While these loans are very different from commercial borrowing due to the golden rule that you shouldn’t repay more than you save, that just doesn’t cut it for most. They see the interest figure and say "no loan".

    I accept there’s a cost attached to the financing. Yet even learning a trick from the sofa sellers and charging more upfront – so that there’s no interest, just a fixed repayment based on that – would’ve made it easier for people to stomach.

  5. Not allow it to be sold door-to-door

    This risks lowering the reputation of any service when it’s sold this way. (In plain terms, sell it door-to-door and it makes many feel it’s dodgy or shoddy.) I know there are rules saying door-to-door Green Deal sales must obey "no cold callers" signs, but still, was it necessary to have it pumped out like this?

    One worry is salesmen showing up on the doorstep saying “I’m from the government”.

  6. Standardised maximum pricing

    We don’t yet know how the assessors and installers will price, but many are worried they’ll pump up the cost in a way that negates the benefit of the financing in the first place.

    As this is a Government scheme, I’d think some form of price regulation on the 50 or so things you can have fitted within the Green Deal scheme, or even fixed prices, would give more confidence that you’re not getting ripped off.

    It’s worth remembering one of the new things the Green Deal lets you save on is double-glazing. That industry is haggle central – I’ve heard of cases of people being charged 10% of the original opening price for the same thing. It’s not good for the Green Deal if it falls into the same system.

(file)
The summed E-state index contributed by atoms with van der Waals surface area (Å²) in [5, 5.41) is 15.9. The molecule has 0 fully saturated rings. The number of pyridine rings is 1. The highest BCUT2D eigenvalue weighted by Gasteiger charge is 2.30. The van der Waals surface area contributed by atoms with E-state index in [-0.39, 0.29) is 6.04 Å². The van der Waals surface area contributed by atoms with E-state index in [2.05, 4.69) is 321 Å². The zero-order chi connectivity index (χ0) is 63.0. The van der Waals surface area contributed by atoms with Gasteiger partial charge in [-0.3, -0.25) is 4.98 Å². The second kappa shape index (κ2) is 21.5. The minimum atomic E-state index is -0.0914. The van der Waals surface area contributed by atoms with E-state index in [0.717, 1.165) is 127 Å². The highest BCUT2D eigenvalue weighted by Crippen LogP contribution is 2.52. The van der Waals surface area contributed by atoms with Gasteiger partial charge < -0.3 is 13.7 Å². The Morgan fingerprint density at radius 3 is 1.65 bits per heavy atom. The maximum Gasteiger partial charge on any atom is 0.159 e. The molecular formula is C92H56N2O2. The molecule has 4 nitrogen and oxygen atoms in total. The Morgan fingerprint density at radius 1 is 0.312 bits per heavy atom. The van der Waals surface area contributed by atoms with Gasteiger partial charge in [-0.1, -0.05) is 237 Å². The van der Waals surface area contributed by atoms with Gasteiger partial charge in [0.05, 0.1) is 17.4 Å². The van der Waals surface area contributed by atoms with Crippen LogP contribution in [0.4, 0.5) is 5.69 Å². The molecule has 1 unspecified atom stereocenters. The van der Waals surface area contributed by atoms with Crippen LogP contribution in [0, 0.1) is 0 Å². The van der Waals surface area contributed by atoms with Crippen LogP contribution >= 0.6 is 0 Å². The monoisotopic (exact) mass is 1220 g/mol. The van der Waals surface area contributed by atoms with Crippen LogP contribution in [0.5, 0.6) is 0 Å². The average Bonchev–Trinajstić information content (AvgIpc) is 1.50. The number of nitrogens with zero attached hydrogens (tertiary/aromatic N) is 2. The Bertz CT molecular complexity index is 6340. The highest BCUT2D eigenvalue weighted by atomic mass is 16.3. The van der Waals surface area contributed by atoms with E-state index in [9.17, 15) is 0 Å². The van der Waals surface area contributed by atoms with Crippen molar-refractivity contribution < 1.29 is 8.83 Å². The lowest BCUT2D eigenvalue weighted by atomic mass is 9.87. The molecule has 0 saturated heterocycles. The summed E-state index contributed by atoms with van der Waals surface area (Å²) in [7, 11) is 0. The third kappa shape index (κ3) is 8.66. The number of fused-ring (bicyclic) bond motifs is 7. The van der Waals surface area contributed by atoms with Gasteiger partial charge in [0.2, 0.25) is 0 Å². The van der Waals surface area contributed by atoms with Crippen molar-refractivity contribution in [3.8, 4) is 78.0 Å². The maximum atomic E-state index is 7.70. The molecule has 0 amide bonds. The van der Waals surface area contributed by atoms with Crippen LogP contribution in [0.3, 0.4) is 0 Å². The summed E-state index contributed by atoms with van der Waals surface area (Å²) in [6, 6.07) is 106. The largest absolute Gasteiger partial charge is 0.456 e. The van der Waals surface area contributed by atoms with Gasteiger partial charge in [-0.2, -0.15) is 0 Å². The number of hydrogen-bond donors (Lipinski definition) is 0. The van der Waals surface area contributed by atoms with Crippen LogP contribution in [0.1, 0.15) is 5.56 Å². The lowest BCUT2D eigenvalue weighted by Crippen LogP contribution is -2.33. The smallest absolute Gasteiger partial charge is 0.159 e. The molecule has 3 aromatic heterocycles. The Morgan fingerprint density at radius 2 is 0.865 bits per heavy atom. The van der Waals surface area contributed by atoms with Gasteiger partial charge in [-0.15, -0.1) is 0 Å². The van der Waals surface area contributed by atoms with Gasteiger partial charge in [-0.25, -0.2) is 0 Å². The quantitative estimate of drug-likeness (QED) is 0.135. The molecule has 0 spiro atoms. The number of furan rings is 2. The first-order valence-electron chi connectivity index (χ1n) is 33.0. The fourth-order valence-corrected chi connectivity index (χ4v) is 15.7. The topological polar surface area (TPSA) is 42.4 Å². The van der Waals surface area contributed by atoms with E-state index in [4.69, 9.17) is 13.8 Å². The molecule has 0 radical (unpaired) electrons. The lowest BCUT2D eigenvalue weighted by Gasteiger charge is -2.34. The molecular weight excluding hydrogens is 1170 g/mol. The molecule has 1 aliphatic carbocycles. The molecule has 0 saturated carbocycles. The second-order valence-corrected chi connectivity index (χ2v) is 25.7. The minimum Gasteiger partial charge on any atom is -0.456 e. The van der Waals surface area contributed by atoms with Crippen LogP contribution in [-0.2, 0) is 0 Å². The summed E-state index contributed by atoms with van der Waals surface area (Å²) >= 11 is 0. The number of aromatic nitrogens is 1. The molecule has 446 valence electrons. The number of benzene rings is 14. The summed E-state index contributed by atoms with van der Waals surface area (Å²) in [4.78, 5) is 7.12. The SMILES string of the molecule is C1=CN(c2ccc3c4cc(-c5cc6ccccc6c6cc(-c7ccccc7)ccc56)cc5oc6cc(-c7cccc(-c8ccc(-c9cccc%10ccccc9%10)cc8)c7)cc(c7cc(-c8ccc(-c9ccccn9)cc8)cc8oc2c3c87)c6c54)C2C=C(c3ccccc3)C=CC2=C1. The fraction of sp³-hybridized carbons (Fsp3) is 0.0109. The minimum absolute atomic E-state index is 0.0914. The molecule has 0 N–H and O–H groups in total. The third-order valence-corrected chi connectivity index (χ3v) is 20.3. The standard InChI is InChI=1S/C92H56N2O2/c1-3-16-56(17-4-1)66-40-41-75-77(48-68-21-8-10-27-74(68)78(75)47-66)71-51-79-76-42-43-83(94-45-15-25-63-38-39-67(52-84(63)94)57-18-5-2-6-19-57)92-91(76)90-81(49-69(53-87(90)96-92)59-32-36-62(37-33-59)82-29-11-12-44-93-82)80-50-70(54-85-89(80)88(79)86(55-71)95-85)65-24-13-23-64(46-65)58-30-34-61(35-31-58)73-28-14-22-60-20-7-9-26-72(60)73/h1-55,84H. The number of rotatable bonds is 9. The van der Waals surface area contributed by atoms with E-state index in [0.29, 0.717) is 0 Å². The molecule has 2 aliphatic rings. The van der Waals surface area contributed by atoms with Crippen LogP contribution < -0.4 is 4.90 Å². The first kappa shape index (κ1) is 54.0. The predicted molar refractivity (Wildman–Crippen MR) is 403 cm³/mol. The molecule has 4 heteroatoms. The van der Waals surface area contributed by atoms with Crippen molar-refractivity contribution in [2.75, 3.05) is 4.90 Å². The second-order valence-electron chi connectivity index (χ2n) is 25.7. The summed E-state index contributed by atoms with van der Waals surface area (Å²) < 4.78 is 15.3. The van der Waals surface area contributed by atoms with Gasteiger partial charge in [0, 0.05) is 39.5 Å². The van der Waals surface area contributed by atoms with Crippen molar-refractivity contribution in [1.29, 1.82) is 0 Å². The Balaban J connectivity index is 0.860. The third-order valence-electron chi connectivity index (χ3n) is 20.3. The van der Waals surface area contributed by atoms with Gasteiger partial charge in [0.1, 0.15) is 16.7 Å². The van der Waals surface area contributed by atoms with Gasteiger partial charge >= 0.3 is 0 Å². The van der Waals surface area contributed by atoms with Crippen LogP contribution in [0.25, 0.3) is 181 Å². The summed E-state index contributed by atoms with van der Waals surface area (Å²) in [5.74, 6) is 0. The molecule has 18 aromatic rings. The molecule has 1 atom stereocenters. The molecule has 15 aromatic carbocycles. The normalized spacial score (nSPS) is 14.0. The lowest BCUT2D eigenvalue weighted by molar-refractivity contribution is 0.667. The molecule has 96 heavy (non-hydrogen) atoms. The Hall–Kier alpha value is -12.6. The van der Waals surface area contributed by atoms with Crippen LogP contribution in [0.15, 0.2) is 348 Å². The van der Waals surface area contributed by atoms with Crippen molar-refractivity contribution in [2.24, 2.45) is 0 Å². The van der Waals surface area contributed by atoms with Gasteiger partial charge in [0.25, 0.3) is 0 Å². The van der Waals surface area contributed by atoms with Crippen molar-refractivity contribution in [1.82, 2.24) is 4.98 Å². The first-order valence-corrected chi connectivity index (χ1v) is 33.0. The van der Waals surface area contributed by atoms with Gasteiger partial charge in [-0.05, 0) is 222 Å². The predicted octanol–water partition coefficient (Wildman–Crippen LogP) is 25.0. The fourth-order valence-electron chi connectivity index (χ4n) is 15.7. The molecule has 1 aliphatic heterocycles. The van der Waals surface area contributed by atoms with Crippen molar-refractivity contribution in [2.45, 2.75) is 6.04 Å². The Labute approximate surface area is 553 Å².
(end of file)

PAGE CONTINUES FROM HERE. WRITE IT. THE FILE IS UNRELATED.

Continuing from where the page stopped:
7. If interest will be charged – let people know what it is

  8. The fact we don’t know the Green Deal interest rates yet, even after the scheme has launched, is ridiculous. Even once we do know them, they will vary with the length and amount of borrowing.

    People need to know even before having an assessment what this is likely to be. Firms need to publish their loan rates for different amounts (or do it via an online tool).

  9. Loans shorter than 10 years should be allowed

    Cavity wall and loft insulation will pay for themselves in a far shorter period than the effective minimum 10-year loan. So why are people forced to borrow longer? A golden rule of borrowing is to repay as quickly as you can, as it minimises interest. 

  10. No early redemption penalties

    People should always be allowed to pay off their debts earlier with no charge if they choose to. Full stop. End of.

  11. Centralised information and application